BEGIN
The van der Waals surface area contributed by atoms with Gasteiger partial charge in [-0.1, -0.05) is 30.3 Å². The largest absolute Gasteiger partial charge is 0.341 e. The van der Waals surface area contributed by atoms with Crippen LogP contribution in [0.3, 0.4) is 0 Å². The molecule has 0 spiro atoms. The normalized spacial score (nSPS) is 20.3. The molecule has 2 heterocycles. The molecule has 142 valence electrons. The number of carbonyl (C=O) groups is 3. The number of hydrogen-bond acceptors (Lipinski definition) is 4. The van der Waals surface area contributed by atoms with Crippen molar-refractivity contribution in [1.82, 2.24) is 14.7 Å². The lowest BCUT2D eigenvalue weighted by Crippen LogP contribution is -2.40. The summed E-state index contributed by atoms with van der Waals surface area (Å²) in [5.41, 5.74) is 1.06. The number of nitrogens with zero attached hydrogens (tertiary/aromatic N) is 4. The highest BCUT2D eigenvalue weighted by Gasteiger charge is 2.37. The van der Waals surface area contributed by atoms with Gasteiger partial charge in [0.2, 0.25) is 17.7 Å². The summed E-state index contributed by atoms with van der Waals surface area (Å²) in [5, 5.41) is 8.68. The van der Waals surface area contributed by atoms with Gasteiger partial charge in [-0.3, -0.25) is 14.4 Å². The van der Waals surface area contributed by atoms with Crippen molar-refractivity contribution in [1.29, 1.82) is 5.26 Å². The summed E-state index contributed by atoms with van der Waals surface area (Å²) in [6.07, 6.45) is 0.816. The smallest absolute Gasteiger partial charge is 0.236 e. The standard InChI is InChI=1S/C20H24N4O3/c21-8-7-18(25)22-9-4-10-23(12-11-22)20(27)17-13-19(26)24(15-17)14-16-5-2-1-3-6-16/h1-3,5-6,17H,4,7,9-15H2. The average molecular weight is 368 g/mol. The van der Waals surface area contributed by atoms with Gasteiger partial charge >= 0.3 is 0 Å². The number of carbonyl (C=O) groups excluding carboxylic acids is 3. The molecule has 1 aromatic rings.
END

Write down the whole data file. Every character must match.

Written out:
The van der Waals surface area contributed by atoms with Gasteiger partial charge in [-0.1, -0.05) is 30.3 Å². The largest absolute Gasteiger partial charge is 0.341 e. The van der Waals surface area contributed by atoms with Crippen LogP contribution in [0.3, 0.4) is 0 Å². The molecule has 0 spiro atoms. The normalized spacial score (nSPS) is 20.3. The molecule has 2 heterocycles. The molecule has 142 valence electrons. The number of carbonyl (C=O) groups is 3. The number of hydrogen-bond acceptors (Lipinski definition) is 4. The van der Waals surface area contributed by atoms with Crippen molar-refractivity contribution in [1.82, 2.24) is 14.7 Å². The lowest BCUT2D eigenvalue weighted by Crippen LogP contribution is -2.40. The summed E-state index contributed by atoms with van der Waals surface area (Å²) in [5.41, 5.74) is 1.06. The number of nitrogens with zero attached hydrogens (tertiary/aromatic N) is 4. The highest BCUT2D eigenvalue weighted by Gasteiger charge is 2.37. The van der Waals surface area contributed by atoms with Gasteiger partial charge in [0.2, 0.25) is 17.7 Å². The summed E-state index contributed by atoms with van der Waals surface area (Å²) in [5, 5.41) is 8.68. The van der Waals surface area contributed by atoms with Gasteiger partial charge in [-0.3, -0.25) is 14.4 Å². The van der Waals surface area contributed by atoms with Crippen molar-refractivity contribution in [1.29, 1.82) is 5.26 Å². The summed E-state index contributed by atoms with van der Waals surface area (Å²) in [6.07, 6.45) is 0.816. The smallest absolute Gasteiger partial charge is 0.236 e. The standard InChI is InChI=1S/C20H24N4O3/c21-8-7-18(25)22-9-4-10-23(12-11-22)20(27)17-13-19(26)24(15-17)14-16-5-2-1-3-6-16/h1-3,5-6,17H,4,7,9-15H2. The average molecular weight is 368 g/mol. The van der Waals surface area contributed by atoms with Gasteiger partial charge >= 0.3 is 0 Å². The number of carbonyl (C=O) groups excluding carboxylic acids is 3. The molecule has 1 aromatic rings.